candlestick

August 1846-June 1847


The Collected Letters, Volume 21


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TC TO JANE WELSH CARLYLE; 5 September 1846; DOI: 10.1215/lt-18460905-TC-JWC-01; CL 21:41-42.


TC TO JANE WELSH CARLYLE

Imperial Hôtel, Dublin 5 Septr (Saturday Night) 1846.

Dearest, this time you have been very punctual, and have given me a great pleasure: about two hours after my arrival here, just when I had done with tea, I stepped across to the Post-Office (after better computation of the times), and found your little Letter: a thousand thanks to you! I read it by the light of a street lamp, and again by the interior light, after my long walk over many, many streets was ended; and now I will write you a poor fraction of a word to say that I am safe; and then to bed, for a little sleep, of which by this time I am not without need!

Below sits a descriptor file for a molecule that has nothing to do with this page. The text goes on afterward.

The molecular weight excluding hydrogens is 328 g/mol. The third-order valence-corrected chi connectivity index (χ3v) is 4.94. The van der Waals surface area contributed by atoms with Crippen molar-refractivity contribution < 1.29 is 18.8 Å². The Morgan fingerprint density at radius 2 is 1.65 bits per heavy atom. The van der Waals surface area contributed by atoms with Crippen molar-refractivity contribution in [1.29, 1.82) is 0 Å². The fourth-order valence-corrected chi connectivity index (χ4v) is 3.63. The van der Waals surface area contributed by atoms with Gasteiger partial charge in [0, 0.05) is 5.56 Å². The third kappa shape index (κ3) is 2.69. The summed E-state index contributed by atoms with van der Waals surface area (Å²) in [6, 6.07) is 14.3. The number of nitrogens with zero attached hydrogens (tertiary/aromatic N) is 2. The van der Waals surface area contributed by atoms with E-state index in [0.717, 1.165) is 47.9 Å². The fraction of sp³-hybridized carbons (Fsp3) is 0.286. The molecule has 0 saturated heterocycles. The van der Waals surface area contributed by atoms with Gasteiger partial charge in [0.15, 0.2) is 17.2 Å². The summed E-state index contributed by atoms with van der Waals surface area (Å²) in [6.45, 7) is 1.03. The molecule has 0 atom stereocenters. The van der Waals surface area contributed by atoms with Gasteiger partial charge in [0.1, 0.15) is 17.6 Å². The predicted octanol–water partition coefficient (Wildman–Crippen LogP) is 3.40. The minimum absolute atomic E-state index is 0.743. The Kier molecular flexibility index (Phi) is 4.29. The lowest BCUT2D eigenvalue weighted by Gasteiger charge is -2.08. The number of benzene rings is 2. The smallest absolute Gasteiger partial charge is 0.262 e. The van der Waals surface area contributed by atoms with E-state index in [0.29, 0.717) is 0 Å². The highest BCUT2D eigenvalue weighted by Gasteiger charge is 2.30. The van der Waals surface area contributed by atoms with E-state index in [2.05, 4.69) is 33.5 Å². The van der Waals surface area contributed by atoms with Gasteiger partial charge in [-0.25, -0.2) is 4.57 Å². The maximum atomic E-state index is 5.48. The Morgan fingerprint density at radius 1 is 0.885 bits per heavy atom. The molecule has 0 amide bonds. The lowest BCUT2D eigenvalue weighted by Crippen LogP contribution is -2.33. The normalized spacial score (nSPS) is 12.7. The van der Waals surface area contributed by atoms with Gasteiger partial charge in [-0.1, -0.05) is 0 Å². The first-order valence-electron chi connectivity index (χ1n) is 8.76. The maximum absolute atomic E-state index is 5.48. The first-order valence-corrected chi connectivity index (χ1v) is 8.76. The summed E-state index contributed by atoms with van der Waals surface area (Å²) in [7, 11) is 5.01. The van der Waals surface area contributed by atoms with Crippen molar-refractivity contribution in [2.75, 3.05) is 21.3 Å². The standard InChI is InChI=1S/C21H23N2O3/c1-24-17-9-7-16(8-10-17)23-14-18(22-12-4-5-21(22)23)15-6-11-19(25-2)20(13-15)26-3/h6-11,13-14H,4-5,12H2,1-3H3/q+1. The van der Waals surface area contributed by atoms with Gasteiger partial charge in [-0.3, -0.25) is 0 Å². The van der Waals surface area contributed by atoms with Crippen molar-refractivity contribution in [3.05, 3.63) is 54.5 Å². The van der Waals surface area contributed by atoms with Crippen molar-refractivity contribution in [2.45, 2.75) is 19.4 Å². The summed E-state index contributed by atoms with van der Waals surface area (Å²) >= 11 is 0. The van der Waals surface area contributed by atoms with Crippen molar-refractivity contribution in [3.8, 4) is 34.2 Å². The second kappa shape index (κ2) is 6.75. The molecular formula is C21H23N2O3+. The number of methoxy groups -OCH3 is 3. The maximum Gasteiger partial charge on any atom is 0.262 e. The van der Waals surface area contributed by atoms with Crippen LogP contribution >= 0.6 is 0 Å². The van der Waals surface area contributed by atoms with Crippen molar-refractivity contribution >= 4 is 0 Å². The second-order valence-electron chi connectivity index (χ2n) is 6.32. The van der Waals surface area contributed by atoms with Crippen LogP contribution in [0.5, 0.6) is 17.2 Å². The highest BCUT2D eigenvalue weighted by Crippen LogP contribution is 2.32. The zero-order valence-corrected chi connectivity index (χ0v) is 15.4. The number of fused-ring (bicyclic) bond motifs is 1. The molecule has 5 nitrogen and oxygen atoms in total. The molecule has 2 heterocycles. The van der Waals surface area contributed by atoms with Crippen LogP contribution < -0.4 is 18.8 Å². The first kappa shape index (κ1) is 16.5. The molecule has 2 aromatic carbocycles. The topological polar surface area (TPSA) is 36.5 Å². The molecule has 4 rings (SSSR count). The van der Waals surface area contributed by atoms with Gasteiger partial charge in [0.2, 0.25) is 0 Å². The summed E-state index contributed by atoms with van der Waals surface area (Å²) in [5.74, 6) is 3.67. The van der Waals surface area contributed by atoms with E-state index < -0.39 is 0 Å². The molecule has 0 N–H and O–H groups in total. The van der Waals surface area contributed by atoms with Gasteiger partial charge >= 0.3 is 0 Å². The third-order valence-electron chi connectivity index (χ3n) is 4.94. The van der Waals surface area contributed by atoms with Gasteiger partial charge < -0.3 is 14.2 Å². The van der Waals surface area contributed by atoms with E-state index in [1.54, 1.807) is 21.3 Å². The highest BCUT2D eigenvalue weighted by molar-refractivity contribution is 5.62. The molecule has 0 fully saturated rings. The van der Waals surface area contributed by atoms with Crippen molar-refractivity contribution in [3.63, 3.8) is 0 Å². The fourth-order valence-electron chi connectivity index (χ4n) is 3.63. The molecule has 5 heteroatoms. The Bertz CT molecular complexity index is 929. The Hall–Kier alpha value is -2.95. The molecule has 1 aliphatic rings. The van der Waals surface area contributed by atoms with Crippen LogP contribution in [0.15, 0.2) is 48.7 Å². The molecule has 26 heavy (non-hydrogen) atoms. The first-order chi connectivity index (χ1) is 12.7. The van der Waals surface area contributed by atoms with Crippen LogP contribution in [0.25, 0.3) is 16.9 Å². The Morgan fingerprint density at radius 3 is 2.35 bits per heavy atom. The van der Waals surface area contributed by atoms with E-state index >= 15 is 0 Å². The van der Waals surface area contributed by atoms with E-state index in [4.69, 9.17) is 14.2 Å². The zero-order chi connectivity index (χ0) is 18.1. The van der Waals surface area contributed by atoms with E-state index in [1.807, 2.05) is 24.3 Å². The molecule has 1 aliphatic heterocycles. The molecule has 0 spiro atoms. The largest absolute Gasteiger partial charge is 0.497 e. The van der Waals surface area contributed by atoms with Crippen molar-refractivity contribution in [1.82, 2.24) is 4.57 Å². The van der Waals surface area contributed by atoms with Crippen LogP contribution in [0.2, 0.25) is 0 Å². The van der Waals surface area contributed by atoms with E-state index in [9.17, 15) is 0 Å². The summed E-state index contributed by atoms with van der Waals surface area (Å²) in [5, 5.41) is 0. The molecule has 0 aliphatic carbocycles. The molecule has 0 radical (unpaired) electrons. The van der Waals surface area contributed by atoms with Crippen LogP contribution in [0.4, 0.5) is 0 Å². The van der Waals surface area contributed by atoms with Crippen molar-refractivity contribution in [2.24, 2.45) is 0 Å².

I came by Ayr, by Ardrossan, as projected; was at Belfast this morning before the Clock struck six; got hither before the same hour at night;—have had many adventures and impressions,—which will be talk for us in the winter evenings that are coming. Today I have talked with all manner of persons, squiereens,1 dandies, policemen, boors, coach-guards; found them all somewhat entertaining to me; a new people, really of interesting ways to a stranger.— At Drogheda I did not find any Note or Message from Duffy; found only a crowded market-day (of which phenomenon I had had a sore specimen yesterday at Ayr); I decided therefore on coming on hither without disloading my luggage at all,—and on the whole was as well pleased not to have any Duffy or other extraneous person to bother me just at present. I am high aloft here, in a very good and most regular-looking inn, wonderfully silent for a frequented inn; and hope to sleep tonight, and be a fresher man tomorrow. So soon as the eye is satisfied with seeing, I can any morning come my ways again. I have been terribly tumbled about, and maltreated by the “Commonplaces” (I may call them), which to skins of ordinary thickness are indifferent: but on the whole have got no real harm, and perhaps it will really do me good. At all events I could not come home without executing this project: and now it is executed; the laws of honour are satisfied, and I can come when I like.— Tomorrow I will seek out Duffy: if I find him gone from home, I shall have the less call to stay, but shall still manage very well what is essential in the matter.— Ach Gott, I have often wished I were at home again beside my own poor Goody! But it is of no use wishing. O my own dear Jeannie, wilt thou never love or trust me any more? One day we shall be as poor Jones is;2 and the survivor will regret these things! But I will not end in sadness so; not so.—— —— Longer than Tuesday morning I do not in any case think I shall stay; monday itself is a very possible day. Write to your Uncle's on Monday, will you? A thousand Goodnights, and my heart's blessing, Dearest. Ever / T. C.